Philippe was potentially present in the room, even if I could not
confirm that." He did acknowledge being in Peru during the time frame
cited by Mr. Voltaire.
Dashing Hopes for Calm
One day last August, Haiti's interim prime minister, Gérard Latortue,
invited a Times reporter into a private cabinet meeting. With his
ministers seated around a long wooden table, Mr. Latortue said he wanted
to deliver a personal message: Haiti was safe to visit now.
"I really would like people to know now that there is an improvement,"
said the prime minister, a former Florida businessman and United Nations
official. "Go where you want to go and after, report what you have seen
— whatever it is." And he added, "We are living in very exceptional
Several days later, in a Port-au-Prince neighborhood, uniformed riot
police officers swept through a crowd at a soccer match, singling out
people to kill — with guns and machetes — outside the stadium.
Unable to leave, people screamed and huddled on the ground. An estimated
10 people were killed at the event, which had been financed by the
United States to promote peace in the area.
Things have only deteriorated from there. Kidnapping gangs hungry for
ransom money have waged an expanding war on the capital. Several months
ago, the Haitian police chief, Mario Andrésol, said a quarter of his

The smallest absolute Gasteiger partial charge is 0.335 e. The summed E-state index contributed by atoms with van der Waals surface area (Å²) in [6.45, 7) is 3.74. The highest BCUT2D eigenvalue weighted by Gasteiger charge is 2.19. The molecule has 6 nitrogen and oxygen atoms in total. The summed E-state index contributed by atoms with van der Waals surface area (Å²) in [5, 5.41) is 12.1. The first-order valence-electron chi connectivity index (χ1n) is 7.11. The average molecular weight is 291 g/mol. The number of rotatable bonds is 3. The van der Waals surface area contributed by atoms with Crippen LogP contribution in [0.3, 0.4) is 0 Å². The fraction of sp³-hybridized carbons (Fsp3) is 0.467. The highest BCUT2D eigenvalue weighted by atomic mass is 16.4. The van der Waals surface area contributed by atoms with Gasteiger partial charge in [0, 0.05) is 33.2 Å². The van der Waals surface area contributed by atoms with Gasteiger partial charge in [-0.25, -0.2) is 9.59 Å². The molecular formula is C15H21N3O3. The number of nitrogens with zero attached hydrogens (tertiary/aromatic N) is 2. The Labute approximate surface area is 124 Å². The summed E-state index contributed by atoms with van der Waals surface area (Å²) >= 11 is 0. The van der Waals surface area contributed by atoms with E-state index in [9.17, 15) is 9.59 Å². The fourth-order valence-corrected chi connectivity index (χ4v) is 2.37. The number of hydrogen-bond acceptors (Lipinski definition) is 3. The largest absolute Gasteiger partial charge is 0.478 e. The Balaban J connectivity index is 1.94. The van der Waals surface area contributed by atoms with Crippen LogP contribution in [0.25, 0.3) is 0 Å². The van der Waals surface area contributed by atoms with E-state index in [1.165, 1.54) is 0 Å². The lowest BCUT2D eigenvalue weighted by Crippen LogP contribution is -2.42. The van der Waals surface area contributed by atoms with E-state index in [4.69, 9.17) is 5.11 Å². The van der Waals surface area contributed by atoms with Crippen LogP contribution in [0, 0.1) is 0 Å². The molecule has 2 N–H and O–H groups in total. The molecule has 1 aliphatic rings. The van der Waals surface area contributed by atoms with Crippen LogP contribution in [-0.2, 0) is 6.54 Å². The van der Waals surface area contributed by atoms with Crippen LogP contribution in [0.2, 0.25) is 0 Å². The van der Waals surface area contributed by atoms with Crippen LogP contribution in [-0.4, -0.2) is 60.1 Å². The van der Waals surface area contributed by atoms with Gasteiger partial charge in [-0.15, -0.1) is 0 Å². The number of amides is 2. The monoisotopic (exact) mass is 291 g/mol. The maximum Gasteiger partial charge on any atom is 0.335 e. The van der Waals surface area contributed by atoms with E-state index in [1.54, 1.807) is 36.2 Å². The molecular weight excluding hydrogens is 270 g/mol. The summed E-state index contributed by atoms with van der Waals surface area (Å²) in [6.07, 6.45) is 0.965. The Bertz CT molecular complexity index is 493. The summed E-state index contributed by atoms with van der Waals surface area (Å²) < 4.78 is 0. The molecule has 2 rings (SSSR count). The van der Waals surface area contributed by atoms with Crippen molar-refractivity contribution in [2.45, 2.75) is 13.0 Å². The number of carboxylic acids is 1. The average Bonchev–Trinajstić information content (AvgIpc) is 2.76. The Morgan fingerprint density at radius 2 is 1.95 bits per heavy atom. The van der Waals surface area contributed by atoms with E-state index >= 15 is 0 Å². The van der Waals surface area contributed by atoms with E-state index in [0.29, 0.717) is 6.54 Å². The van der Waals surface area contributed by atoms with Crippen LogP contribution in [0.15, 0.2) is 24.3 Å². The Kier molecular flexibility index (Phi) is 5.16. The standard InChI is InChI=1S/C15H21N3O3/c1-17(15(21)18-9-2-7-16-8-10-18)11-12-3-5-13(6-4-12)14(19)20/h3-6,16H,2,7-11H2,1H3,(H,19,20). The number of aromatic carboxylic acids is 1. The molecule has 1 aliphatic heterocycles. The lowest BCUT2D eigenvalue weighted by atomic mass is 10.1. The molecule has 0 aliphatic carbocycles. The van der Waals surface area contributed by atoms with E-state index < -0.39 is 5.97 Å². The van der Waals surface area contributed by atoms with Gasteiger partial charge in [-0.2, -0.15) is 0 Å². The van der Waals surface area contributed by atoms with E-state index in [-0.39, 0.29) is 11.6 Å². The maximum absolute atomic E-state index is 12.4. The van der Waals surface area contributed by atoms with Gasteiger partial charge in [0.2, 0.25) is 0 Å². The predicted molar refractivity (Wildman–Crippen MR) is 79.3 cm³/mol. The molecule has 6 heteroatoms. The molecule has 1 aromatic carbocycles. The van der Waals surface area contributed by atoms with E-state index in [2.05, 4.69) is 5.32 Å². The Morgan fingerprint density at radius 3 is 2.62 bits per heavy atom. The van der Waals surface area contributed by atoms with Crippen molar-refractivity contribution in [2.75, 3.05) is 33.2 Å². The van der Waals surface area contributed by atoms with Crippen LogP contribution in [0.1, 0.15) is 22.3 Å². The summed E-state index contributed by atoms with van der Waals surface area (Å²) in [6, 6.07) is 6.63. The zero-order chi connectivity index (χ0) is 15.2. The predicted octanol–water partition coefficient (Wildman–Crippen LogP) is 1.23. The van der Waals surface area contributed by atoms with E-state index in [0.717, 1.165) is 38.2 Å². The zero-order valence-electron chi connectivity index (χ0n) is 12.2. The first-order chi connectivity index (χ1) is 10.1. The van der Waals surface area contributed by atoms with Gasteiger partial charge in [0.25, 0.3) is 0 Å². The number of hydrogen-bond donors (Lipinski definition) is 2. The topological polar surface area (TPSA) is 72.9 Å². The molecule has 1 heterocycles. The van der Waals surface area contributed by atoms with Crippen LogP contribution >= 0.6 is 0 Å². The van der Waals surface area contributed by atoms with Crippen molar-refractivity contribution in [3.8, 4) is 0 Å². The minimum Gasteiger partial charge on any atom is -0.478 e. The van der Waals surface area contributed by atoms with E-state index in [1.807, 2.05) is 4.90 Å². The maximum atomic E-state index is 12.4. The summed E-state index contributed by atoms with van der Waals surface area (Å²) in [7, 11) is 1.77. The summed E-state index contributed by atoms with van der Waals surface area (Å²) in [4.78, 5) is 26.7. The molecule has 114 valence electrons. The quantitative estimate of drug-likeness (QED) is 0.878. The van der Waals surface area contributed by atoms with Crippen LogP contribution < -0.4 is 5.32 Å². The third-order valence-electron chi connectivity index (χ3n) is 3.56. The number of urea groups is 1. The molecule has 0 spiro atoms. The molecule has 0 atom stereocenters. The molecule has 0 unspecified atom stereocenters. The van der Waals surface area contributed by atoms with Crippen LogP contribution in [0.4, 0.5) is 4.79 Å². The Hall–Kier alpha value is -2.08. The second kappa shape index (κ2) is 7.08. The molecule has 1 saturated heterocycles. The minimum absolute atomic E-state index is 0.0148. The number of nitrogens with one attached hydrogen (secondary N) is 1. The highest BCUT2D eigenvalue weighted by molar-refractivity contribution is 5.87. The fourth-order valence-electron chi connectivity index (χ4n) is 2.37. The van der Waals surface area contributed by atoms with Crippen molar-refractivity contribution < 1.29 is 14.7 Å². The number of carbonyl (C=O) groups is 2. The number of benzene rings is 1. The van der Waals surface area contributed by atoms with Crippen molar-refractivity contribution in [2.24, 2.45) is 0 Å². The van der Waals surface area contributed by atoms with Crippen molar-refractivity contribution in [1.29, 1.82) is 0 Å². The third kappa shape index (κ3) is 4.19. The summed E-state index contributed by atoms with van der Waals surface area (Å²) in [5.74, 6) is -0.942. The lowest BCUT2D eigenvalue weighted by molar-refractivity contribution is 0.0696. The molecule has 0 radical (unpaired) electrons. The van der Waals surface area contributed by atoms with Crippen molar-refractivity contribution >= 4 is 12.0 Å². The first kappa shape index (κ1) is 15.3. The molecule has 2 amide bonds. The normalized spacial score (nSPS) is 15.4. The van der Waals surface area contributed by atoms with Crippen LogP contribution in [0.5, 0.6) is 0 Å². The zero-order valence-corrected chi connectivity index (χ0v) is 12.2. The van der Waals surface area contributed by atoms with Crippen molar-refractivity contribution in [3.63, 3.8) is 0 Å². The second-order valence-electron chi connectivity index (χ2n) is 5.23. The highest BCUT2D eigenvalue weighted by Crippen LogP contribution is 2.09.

force was corrupt or tied to the kidnappers. Assassinations, mob
violence, torture and arbitrary arrests have created a "catastrophic"
human rights problem, a top United Nations official said in October.
After Mr. Aristide left, expressions of hope for a more stable, peaceful
Haiti came from Haitian business leaders and officials in other
countries, including the United States. "The Bush administration
believes that if we all do our part and do it right, Haiti will have the
democracy it deserves," Mr. Noriega told the American Enterprise
Institute in April 2004.
Those hopes have fallen short at nearly every turn, and for reasons that
go beyond Haiti's desperate poverty. The interim government is widely
viewed as politicized and inept. The local and international security
forces are undermanned and overmatched by the proliferation of guns and
drugs. The United States, which sent in troops to help stabilize the